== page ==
An official website of the European Union. See all European Institutions
The European Commission today welcomed the United Nations General Assembly’s passing of a resolution aimed at abolishing trade in equipment used for torture. As a co-founder of the Alliance for Torture-Free Trade in 2017 and with its own legislation in place since 2005, the EU is at the vanguard of efforts to stop trade in the tools of torture. It sees its work to stop the trade in such goods as a central feature of its broader values-based trade agenda.
“Today’s UN resolution launches the process to establish international rules on abolishing trade in equipment whose only practical use is torture. It is a big step forward towards our goal of ending the production of these abhorrent tools” said EU Trade Commissioner Cecilia Malmström. “In the EU we’ve worked hard to put values at the heart of our trade policy. Together with the other members of the Alliance for Torture-Free Trade we are committed to using international trade rules to make a difference in the world.”
The idea of a resolution was proposed in September 2018 at the First Ministerial of the Alliance for Torture-Free Trade in New York. The Alliance, founded a year earlier by the EU, Argentina, and Mongolia, now counts over 65 members, with more in the process of joining. In a joint communiqué at the Ministerial, its members agreed to work to create a UN instrument, such as a binding convention, to end trade in the tools of torture. The resolution is the first stage on that path.
Although torture is forbidden under international law, it remains widespread. The instruments of torture – such as finger-screws, thumb cuffs, leg irons, restraint chairs, spiked batons, and whips embedded with barbs, hooks, or spikes – are still traded freely. These tools have no purpose beyond inflicting pain and suffering on human beings, yet they continue to cross borders just like any other good.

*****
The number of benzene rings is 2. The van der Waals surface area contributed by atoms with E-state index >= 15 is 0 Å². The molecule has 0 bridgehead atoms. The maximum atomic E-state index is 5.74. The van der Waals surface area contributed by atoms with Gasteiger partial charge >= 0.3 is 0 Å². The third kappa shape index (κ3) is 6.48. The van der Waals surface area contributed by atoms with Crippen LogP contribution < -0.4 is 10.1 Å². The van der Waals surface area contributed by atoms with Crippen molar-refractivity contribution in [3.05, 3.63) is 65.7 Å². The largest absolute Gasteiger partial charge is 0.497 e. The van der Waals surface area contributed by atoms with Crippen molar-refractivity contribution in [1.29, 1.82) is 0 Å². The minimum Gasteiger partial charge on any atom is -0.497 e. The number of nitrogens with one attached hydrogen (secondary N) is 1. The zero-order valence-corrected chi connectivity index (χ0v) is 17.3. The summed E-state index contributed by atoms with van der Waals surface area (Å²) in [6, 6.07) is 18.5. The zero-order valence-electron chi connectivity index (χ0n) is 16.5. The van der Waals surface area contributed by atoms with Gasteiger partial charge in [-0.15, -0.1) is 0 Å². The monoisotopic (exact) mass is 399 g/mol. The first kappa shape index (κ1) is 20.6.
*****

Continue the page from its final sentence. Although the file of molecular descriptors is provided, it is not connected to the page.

Since 2005, the European Union has strictly regulated trade in certain types of equipment and products – such as gallows, electric chairs, and lethal-injection systems – that can be used for capital punishment, torture, and other inhumane treatment. Goods of this nature may never cross EU borders, even for transit.
Experience shows that banning trade in tools of torture works but bans need to be implemented globally to have the maximum impact. The Alliance for Torture-Free Trade aims explicitly at putting an end to trade in such goods.
Less than a year later since the Alliance issued its communiqué, the vote in the United Nations marks a milestone on the journey to do so. The resolution launches the process of establishing international rules on trade in tools of torture.
International conventions such as the Arms Trade Treaty and the Convention on International Trade in Endangered Species of Wild Fauna and Flora show that, with broad international commitment, trade such controls can be introduced and trade can be made more responsible and humane. Achieving similar success on trade in the tools of torture will require support from more governments around the world. The EU is committed to upholding its leadership role in international efforts to stop trade in torture equipment. It will continue to work with countries everywhere to secure binding rules on trade in tools of torture and to actively support the Alliance for Torture-free Trade.